The Joys of List-making


12 Sep
12Sep

My mother was the list-maker queen.  I found scraps of paper with proposed menus sandwiched inside cookbooks and lists of things-to-do on large, homemade, multi-colored calendars (see image). Small wonder I am a list-maker, too.

I have found lists incredibly useful in downsizing. Among other things, I have used lists, to:

  • Itemize general contents of various storage spaces, such as my attic and basement (e.g., four boxes of letters, three boxes of fabric, a guitar, two footlockers with knitwear) to give me an overall scope of my out-of-sight possessions
  • Itemize items that go to consignment or for donation (for tax deduction purposes, and also to remind me that I gave away something, so I don’t hunt all over for it)
  • Provide an abbreviated “memory source”  that takes up only digital space (e.g.,  lists of cultural events attended, so that I can throw out the programs, but still have a record of what I saw; lists of books read, so I can give away the actual books—more on these kinds of lists in a later post)
  • Prioritize things to do so that I have a plan and so that I don’t feel overwhelmed by the unknowns.

I realize not everyone is a list-maker. But even for people who aren’t, the sheer act of writing something down can help cement it in memory, especially if you are in slow downsizing mode.

Tips on list-making, for those who like lists:

  • Type up on your computer, rather than handwrite, so you can update them (and in my case, so they are legible).
  • Provide sufficient annotation to make them useful—e.g., on a to-do list, it can be helpful to indicate when you might do something, or an external deadline (such as a library book sale to which you plan to donate books). If a list is long, break it into subcategories, clearly labeled.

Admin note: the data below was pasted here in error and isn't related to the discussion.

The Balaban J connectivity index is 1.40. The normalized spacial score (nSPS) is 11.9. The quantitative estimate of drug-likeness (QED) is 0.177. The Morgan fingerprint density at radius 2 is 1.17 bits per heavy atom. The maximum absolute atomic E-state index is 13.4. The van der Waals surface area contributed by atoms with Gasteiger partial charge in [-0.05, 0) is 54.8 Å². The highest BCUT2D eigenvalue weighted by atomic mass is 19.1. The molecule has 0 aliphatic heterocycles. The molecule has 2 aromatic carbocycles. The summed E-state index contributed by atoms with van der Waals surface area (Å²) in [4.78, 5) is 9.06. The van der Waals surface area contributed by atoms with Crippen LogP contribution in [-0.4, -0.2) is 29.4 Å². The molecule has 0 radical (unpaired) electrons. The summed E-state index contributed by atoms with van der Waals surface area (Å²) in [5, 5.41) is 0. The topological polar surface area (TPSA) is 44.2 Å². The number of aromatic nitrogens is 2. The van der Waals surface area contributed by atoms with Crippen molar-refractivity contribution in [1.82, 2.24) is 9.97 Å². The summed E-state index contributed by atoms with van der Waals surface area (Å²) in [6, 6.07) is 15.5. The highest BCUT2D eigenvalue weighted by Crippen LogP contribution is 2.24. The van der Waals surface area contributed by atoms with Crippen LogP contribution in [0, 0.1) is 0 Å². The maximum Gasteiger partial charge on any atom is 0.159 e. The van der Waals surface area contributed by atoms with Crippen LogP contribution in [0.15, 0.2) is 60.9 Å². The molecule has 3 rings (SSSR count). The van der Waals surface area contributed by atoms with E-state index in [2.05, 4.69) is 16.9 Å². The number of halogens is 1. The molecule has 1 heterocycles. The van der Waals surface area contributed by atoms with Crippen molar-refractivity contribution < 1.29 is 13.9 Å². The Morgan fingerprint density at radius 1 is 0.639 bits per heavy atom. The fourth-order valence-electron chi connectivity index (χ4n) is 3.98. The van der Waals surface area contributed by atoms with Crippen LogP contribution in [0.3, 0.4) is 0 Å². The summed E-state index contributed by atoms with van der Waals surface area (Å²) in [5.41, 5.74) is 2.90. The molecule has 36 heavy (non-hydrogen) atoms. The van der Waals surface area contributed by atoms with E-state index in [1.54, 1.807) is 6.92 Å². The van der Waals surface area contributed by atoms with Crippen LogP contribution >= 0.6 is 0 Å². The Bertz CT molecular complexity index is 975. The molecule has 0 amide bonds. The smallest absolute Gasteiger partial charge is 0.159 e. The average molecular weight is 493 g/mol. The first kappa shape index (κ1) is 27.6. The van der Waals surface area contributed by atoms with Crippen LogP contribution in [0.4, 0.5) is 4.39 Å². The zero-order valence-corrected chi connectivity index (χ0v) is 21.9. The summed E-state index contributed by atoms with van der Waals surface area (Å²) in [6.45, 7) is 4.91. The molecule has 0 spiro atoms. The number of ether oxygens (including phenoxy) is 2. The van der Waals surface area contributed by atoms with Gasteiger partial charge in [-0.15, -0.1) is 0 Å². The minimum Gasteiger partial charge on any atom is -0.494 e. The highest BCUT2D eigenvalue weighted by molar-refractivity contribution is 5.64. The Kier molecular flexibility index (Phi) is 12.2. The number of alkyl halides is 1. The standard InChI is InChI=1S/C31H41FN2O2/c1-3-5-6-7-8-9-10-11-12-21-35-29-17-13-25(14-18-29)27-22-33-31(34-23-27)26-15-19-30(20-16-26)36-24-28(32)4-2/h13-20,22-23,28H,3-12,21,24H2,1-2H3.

• Print out lists that aren’t memory source lists. (Since the latter may continue to grow, you might want to keep these on-line while under development)
  • Use a spreadsheet for memory source lists, with enough categories to provide you with information that is of interest to you (e.g., for cultural events--name of event, type of event, venue, date).
  • For items with possible value that can be researched on the internet, also create a spreadsheet (e.g., for books or records, name of item, author/composer-artists, publisher/record label, year, condition, special notes, such as whether a first edition, autographed, and range of value)
  • Where appropriate, check off items (suc h as boxes gone through, things done). Give yourself a pat on the back!
  • Update regularly with a new version (keep the old one as a reference).
  • Keep your downsizing lists in an easily findable folder, clearly marked.
  • Not everything needs a detailed list. If you aren’t able to deduct donated items because you are eligible only for standard deduction, just keep a record of general contents donated.
  • Don’t make list-making take the place of actual downsizing. Sometimes, you just want to throw out or recycle something—no lists needed!
  • If you make a list, use it. Otherwise, don’t waste your time.
  • In addition, take photos to remind you of your accomplishments. They serve as a visual list.
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